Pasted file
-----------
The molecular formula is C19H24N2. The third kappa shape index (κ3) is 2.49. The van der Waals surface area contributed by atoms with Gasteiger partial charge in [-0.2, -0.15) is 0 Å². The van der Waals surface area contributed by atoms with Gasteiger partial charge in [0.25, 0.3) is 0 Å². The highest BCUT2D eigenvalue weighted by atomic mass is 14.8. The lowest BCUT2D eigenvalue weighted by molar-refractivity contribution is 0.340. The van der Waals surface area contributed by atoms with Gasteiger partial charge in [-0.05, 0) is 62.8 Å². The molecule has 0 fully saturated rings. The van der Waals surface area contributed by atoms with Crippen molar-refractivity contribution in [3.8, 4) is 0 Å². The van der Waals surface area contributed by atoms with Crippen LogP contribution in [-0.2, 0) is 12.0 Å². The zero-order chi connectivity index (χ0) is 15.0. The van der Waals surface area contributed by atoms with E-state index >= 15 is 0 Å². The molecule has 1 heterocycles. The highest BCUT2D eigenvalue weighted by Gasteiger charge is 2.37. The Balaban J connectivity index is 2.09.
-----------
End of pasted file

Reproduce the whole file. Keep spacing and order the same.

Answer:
The molecular formula is C19H24N2. The third kappa shape index (κ3) is 2.49. The van der Waals surface area contributed by atoms with Gasteiger partial charge in [-0.2, -0.15) is 0 Å². The van der Waals surface area contributed by atoms with Gasteiger partial charge in [0.25, 0.3) is 0 Å². The highest BCUT2D eigenvalue weighted by atomic mass is 14.8. The lowest BCUT2D eigenvalue weighted by molar-refractivity contribution is 0.340. The van der Waals surface area contributed by atoms with Gasteiger partial charge in [-0.05, 0) is 62.8 Å². The molecule has 0 fully saturated rings. The van der Waals surface area contributed by atoms with Crippen molar-refractivity contribution in [3.8, 4) is 0 Å². The van der Waals surface area contributed by atoms with Crippen LogP contribution in [-0.2, 0) is 12.0 Å². The zero-order chi connectivity index (χ0) is 15.0. The van der Waals surface area contributed by atoms with E-state index >= 15 is 0 Å². The molecule has 1 heterocycles. The highest BCUT2D eigenvalue weighted by Gasteiger charge is 2.37. The Balaban J connectivity index is 2.09.